I’m not sure. One thing is clear. When you take into account all that training data, the contemporary debates about AI art start to look very skewed. Pundits ponder whether these AIs are mere tools or artificial persons, and who should own the artworks: the user of the AI, the owners of the AI, or perhaps even the AI itself? But what about all the human models who taught the AI models a trick or two?[5] And what about the millions of human artists, illustrators, photographers, and designers who also contributed the training data?

Legally speaking, artists who have contributed to the training data appear to have very limited rights. Of course, law is created through particular judgments, as much as it is through legislation. The current wave of AI art hasn’t been seriously tested in court, so the answer to any complicated question about how copyright law applies is, “We’re not sure yet.”[6] Nonetheless, the EU Digital Single Market Directive has created a copyright exception which means that it’s okay to use images, without needing their owners’ permissions, for training an AI model.[7]  The UK has something similar in place for research purposes, and looks set to extend it for commercial purposes too.

Despite all this, many artists are enthusiastically taking up these enchanted paintbrushes. Pros before bros: those skilled in the arts of Art can wield AIs to far greater effect that ordinary users. Yet at the same time, many are pointing out the double threat the AIs pose. Artists may well have to put up with their artworks being fed into models, so that these can imitate their styles and subject matters.[8] Artists may also end up competing with those same AIs for clients and commissions.

In short, support artists! For those who have cause to work with artists—for your book covers, for your websites, for your D&D or Lancer campaigns, for your kitchen wall or your next tattoo—the coming months and years are a
great time to show a bit of extra solidarity, and to funnel some cash into a field full of upheaval.

‘Here is some information I found about “Pod Bay Doors,” Dave.’

Compared with visual art, AI text generation has made a smaller splash. But its ripples carry at least as far. What do you think, BSFA? How would you feel about an AI-drian Tchaikovsky or an Una McAutomatic, an Ursula K. Le ImageGen or a Samuel R. DALL-E? Adam Roberts wrote a collection called Adam Robots; what if Adam Robots wrote a collection called Adam Roberts?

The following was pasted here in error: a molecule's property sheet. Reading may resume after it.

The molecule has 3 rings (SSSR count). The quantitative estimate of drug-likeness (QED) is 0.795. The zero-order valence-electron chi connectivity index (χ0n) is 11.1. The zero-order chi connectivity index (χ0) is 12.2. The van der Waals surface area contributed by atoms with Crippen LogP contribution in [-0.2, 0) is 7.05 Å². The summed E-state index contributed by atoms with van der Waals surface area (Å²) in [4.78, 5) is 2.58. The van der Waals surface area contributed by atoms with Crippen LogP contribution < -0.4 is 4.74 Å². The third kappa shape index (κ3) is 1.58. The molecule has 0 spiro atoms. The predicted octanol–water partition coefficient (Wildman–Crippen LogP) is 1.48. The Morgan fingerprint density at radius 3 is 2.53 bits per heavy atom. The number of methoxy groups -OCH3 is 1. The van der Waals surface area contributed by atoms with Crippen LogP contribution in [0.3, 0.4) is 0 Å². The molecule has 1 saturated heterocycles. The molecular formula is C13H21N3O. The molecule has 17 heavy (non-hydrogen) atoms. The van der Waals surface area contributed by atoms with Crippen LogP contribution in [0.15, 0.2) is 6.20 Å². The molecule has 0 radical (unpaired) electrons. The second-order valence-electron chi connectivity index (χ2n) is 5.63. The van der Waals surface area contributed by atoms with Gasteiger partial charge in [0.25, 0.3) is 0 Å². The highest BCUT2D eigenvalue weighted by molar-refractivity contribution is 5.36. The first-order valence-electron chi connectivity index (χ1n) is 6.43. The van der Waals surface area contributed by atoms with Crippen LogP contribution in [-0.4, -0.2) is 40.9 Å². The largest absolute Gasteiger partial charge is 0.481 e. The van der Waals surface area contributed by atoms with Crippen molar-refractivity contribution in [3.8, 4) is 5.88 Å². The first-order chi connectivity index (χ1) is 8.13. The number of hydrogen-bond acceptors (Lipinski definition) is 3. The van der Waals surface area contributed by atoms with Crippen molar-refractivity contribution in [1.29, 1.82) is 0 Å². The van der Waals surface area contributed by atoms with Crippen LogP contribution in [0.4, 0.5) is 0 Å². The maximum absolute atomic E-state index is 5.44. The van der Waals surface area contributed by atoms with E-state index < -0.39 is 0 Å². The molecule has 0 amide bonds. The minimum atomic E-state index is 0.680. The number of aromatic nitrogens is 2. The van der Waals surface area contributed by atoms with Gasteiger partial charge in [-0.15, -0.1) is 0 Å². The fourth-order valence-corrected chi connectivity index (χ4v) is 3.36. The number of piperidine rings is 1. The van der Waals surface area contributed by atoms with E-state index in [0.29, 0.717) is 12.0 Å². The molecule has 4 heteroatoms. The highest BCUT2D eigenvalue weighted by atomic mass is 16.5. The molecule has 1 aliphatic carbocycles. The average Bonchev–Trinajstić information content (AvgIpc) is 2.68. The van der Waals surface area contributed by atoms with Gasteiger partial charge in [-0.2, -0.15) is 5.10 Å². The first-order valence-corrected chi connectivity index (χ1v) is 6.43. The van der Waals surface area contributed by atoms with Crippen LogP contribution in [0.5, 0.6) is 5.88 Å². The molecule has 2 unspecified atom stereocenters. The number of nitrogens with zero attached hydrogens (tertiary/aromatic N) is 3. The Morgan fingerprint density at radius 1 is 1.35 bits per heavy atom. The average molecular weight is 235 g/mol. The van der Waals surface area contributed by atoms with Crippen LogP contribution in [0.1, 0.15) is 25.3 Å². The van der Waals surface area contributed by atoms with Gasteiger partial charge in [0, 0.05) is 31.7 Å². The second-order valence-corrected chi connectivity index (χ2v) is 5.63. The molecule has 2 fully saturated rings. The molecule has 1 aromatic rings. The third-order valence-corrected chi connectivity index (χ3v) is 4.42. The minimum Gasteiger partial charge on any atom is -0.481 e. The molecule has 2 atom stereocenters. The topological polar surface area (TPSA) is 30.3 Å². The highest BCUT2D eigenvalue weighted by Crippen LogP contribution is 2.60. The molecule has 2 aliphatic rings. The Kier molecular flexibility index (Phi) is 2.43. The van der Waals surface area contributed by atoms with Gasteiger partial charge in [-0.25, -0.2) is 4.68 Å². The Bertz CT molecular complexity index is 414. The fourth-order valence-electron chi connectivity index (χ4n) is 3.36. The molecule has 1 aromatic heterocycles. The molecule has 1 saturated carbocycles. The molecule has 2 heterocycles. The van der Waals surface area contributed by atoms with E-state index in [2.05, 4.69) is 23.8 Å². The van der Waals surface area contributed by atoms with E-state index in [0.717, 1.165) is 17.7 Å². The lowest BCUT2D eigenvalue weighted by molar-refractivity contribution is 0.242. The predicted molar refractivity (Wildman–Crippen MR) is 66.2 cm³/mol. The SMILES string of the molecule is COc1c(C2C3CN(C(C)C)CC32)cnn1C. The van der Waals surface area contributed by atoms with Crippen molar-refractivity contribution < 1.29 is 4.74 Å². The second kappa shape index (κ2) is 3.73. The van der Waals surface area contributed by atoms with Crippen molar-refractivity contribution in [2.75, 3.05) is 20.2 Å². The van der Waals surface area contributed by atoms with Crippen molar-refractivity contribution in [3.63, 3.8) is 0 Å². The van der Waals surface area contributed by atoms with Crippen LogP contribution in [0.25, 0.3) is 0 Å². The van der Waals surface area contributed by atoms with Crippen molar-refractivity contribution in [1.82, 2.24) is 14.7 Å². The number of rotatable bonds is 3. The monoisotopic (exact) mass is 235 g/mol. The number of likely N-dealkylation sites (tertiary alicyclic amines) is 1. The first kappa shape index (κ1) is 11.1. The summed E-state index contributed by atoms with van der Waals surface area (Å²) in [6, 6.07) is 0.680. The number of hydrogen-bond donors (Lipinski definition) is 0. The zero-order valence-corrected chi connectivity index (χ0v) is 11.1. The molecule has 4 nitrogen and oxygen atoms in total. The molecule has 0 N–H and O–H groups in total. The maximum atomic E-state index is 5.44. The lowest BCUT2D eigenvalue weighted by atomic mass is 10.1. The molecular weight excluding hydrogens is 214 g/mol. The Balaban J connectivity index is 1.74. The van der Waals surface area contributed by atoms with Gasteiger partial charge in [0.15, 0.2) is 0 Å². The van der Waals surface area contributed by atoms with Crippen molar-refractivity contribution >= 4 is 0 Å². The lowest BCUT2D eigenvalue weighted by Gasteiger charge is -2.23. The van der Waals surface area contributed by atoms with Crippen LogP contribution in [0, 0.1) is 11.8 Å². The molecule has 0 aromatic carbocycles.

Then again, readers of the future may not know when an AI has been involved. One gloomy vision is this: in the future, an ‘author’ could be anyone with enough wealth and pomposity to employ a small army of AI trainers, AI prompt engineers, market researchers, focus group moderators, beta readers, sensitivity readers, narrative troubleshooters, specialist copyeditors, astroturf fans, and so on, to implement their own Deep Literary Genius. Not to mention a few lawyers to bully other authors away from whatever they consider their turf. They might do much of this discreetly, even secretly.

That’s not a prediction. It’s just one possible timeline, and there are much nicer timelines we could steer towards. Like what? My hunch is that the best futures, when it comes to the vocation of writing, are those where copyright law is radically transformed.

Some writers can be pretty conservative when it comes to copyright. Copyright makes money for some of us, and a world without it is hard to imagine. But many writers at least recognise that copyright law doesn’t really reflect the messy realities of our creative processes. A host of legal concepts — originality, ideas and expressions, scènes à faire, labour and skill or judgement, fair dealing or fair use, joint authorship, among others — are no more than flexible approximations of those messy realities. Writing just isn’t like what copyright law pretends it is like.